Opinions aside, it is a scientific fact when the Moon is at perigee there is more gravitational pull, creating higher tides or significant variations in high and low tides. In addition, the tidal effect of the Sun’s gravitational field increases the Moon’s orbital eccentricity when the orbit’s major axis is aligned with the Sun-Earth vector. Or, more specifically, when the Moon is full or new. We are all aware of Earth’s tidal bulges. The average tidal bulge closely follows the Moon in its orbit, and the Earth rotates under this tidal bulge in just over a day. However, the rotation drags the position of the tidal bulge ahead of the position directly under the Moon. It produces torque… But is it above average torque when the Moon is closer? It you ask a geologist, they’ll tell you no. If you ask an astronomer, they’ll tell you that just about any cataclysmic Earth event can be related to stars. But if you ask me, I’ll tell you that you should draw your own opinion. Even the American Meteorlogical Society states: “Tidal forces contribute to ocean currents, which moderate global temperatures by transporting heat energy toward the poles. It has been suggested that in addition to other factors, harmonic beat variations in tidal forcing may contribute to climate changes.”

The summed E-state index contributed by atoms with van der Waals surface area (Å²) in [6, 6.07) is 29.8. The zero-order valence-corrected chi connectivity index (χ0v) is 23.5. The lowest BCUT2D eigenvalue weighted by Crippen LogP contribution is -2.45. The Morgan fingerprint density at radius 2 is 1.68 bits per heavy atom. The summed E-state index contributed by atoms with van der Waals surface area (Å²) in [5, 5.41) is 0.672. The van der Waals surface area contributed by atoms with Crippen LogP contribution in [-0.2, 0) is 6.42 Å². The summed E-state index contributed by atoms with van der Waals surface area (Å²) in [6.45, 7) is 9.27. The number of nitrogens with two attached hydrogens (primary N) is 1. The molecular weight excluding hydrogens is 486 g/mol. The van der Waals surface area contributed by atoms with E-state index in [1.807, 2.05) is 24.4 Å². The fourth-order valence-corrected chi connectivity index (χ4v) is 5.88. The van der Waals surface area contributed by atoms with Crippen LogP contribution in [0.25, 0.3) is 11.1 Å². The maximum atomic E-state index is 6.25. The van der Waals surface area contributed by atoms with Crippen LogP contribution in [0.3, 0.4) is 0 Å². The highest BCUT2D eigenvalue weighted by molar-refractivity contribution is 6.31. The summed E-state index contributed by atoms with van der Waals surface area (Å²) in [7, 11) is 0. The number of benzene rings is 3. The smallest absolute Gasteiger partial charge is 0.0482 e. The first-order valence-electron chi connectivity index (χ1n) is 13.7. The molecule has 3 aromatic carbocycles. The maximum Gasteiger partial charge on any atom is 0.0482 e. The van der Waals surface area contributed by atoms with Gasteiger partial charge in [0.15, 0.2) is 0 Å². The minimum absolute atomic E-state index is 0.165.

Credit: Richard Nolle